Frank Tejeda

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Frank Mariano Tejeda
Frank M Tejeda.jpg
Member of the U.S. House of Representatives
from Texas's 28th district
In office
January 3, 1993 – January 30, 1997
Preceded by District created following 1990 census
Succeeded by Ciro D. Rodriguez
Personal details
Born (1945-10-02)October 2, 1945
San Antonio, Texas
Died January 30, 1997(1997-01-30) (aged 51)
Political party Democratic

Frank Mariano Tejeda (October 2, 1945 – January 30, 1997) was a decorated United States Marine and an American Democratic politician from Texas. He served in the Texas House of Representatives (1976–1987), the Texas Senate (1987–1993), and in the United States House of Representatives (1993–1997).

Biography[edit]

Frank M. Tejeda was born in San Antonio, Texas. He attended St. Leo's Catholic School and graduated from Harlandale High School.

He served in the United States Marine Corps and was wounded in action during the Vietnam War (1963–1967). He was decorated for valor with the Silver Star, the Bronze Star, and the Purple Heart.[1] Tejeda reached the rank of Major in the Marine Corps Reserves.[2]

After his Marine Corps service, he earned his bachelor's degree in 1970 from St. Mary's University in San Antonio, and his J.D. in 1974 from University of California, Berkeley Law School.

Tejeda began his political career in the Texas Legislature. He served in the Texas House from 1976 to 1987, and then in the Texas Senate from 1987 to 1993. While serving in the legislature, he earned two Masters degrees — in 1980, he received an M.A. from Harvard University, and in 1989, an LL.M. from Yale Law School.

Tejeda was elected with 87% of the votes to the U.S. Congress in 1992, representing the 28th Congressional District of Texas. Notably, serving on the Armed Services Committee and the Veterans' Affairs Committee, his work in the Congress focused on veterans' issues.

On January 30, 1997, shortly after the beginning of his third term, Congressman Tejeda died after a year-long battle with brain cancer. He was buried with full military honors at Fort Sam Houston National Cemetery in San Antonio.

Namesakes[edit]

  • On September 1, 1997, U.S. Highway 281 from Interstate 410 to the Atascosa/Bexar county line was named "Congressman Frank M. Tejeda Memorial Highway" by the Texas Legislature[3]
  • A charter high school with his name, Frank Tejeda Academy, in the Harlandale Independent School District in San Antonio, the same district in which he lived and from which he graduated.
  • The Frank M. Tejeda Post Office Building in San Antonio, dedicated in 1997.[4]
  • The VA outpatient clinic in San Antonio was posthumously named in his honor.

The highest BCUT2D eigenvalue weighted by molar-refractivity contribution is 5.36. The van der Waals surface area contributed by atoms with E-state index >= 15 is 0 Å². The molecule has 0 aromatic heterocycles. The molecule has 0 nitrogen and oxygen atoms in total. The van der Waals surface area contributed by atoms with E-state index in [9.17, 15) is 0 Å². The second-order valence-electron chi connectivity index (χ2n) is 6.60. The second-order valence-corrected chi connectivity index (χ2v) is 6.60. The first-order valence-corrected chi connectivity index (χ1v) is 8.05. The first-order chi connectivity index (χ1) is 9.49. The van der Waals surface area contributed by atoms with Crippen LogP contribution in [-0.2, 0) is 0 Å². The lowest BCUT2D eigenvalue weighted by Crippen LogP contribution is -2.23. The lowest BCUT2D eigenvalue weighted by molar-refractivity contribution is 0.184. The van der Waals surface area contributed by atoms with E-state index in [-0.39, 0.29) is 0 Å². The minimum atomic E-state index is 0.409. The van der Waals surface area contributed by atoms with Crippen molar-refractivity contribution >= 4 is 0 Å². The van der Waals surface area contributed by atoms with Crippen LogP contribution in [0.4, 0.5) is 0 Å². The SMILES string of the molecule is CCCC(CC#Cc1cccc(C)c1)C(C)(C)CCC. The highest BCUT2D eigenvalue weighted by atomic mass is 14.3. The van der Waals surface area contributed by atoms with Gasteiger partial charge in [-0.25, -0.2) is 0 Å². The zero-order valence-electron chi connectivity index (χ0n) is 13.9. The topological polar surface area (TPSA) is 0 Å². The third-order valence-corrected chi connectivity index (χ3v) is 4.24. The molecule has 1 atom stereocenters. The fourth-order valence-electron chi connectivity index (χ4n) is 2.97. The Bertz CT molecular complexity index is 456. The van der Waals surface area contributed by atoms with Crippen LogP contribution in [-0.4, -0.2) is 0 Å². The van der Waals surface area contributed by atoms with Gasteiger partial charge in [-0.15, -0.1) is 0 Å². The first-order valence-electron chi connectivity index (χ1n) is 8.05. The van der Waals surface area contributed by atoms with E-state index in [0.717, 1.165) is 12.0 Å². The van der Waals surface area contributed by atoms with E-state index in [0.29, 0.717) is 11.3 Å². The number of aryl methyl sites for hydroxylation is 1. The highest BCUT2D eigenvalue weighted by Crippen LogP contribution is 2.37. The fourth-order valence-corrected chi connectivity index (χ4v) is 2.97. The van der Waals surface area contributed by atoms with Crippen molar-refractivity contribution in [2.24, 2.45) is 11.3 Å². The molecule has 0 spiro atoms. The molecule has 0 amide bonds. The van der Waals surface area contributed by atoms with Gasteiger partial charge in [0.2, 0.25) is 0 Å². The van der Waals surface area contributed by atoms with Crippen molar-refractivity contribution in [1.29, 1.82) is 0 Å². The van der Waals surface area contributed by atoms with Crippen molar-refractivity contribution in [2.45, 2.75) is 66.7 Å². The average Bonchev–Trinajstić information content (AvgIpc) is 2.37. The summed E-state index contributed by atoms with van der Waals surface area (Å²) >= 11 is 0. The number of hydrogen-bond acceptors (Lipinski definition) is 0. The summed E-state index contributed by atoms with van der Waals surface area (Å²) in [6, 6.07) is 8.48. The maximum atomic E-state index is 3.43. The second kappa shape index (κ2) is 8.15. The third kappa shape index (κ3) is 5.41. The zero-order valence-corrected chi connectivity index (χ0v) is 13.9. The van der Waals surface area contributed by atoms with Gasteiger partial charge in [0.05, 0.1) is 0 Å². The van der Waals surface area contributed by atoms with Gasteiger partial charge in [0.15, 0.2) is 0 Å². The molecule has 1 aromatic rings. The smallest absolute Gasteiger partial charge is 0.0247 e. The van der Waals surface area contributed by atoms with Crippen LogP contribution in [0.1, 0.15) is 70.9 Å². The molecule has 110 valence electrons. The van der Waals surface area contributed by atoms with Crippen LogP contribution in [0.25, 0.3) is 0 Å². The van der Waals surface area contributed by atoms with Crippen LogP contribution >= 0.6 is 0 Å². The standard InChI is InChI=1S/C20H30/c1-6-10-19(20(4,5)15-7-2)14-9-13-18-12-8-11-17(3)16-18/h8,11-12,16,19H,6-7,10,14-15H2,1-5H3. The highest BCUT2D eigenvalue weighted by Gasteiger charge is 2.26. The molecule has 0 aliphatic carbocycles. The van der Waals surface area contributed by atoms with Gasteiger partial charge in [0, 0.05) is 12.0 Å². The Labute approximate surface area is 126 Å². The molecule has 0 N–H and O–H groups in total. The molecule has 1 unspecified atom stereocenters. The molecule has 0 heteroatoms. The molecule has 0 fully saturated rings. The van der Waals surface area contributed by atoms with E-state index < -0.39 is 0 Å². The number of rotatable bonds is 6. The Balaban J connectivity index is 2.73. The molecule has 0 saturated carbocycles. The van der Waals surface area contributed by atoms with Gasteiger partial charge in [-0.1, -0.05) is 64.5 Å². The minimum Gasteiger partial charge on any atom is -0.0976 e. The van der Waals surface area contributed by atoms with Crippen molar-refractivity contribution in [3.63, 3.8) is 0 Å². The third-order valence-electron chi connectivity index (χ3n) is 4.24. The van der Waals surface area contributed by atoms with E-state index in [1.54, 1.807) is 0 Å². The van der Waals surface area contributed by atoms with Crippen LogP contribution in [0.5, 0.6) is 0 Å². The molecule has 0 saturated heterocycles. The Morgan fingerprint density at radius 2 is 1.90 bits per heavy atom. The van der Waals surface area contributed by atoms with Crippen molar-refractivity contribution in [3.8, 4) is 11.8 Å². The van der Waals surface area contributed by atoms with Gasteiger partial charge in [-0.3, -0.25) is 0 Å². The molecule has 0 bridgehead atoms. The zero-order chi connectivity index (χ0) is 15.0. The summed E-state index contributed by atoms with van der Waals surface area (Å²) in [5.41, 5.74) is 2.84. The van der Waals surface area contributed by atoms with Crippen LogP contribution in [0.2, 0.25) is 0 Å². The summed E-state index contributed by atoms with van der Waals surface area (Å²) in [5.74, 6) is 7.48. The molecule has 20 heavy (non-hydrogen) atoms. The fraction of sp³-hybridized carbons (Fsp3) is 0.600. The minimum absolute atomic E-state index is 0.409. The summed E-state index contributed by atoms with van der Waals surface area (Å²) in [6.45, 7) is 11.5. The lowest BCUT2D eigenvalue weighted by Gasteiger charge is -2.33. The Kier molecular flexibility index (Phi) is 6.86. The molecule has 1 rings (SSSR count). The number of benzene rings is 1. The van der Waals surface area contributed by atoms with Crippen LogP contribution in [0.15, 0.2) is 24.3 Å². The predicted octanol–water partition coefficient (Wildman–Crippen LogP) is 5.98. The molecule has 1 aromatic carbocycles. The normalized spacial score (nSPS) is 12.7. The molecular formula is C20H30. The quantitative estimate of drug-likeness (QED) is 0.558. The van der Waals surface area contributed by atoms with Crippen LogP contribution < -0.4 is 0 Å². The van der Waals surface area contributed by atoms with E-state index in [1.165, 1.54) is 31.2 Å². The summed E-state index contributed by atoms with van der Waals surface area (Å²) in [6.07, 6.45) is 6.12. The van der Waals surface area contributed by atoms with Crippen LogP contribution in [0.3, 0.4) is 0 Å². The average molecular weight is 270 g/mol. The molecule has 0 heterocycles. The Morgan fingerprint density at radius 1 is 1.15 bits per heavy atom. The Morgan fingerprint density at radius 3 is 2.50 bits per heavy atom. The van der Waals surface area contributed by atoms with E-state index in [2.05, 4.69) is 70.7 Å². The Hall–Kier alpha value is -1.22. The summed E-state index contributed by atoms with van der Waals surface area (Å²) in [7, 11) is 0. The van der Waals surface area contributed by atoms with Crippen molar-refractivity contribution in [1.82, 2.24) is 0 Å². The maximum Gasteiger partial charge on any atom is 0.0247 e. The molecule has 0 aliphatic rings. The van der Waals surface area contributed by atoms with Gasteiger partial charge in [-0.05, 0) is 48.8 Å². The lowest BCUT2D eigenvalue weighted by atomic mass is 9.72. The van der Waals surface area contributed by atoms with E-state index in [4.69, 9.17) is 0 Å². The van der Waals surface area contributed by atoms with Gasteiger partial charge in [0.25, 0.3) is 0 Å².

• Frank Tejeda Estates, a housing development at Lackland Air Force Base.
  • Frank Tejeda Middle School in the North East Independent School District in San Antonio was posthumously named in his honor.
  • Division Park in the City of San Antonio was renamed Frank Tejeda Park in 1996.[5]
  • The Texas State Veterans Home in Floresville, Texas is named in memory of Rep. Tejeda.
  • After his death, the Marine Corps Reserve Association created the Major Frank M. Tejeda Leadership Award to recognize leaders committed to the Marine Corps.[2]

See also[edit]

Notes[edit]

  1. ^ "Frank M. Tejeda". Frank M. Tejeda VA Outpatient Clinic, United States Department of Veterans Affairs. Retrieved 2007-04-17. 
  2. ^ a b "Jones Honored by the Marine Corps Reserve Association". March 17, 2005. Retrieved 2007-04-17. [dead link]
  3. ^ "Texas Memorial Highway System". Texas Department of Transportation. Retrieved 2007-11-16.  The reference erroneously lists the northern bound of the memorial highway as Loop 410 which has not existed in Bexar County since 1969, or anywhere else in the state since 1991.
  4. ^ http://capitolwords.org/date/1997/02/05/H292-3_frank-m-tejeda-post-office-building/
  5. ^ http://www.sanantonio.gov/parksandrec/directory_tejeda.aspx

References[edit]

  • "Frank M. Tejeda". Hispanic Americans in Congress from 1822 to 1995. Library of Congress. Retrieved 2007-04-17. 

External links[edit]

Texas House of Representatives
Preceded by
A. L. “Tony” Dramberger
Member of the Texas House of Representatives
from District 57-B (San Antonio)

1977–1983
Succeeded by
Inactive district
Preceded by
Inactive district
Member of the Texas House of Representatives
from District 118 (San Antonio)

1983–1987
Succeeded by
Ciro D. Rodriguez
Texas Senate
Preceded by
Glenn Kothmann
Texas State Senator
from District 19 (San Antonio)

1987–1993
Succeeded by
Gregory Luna
United States House of Representatives
Preceded by
District created following 1990 census
Member of the U.S. House of Representatives
from Texas's 28th congressional district

1993–1997
Succeeded by
Ciro D. Rodriguez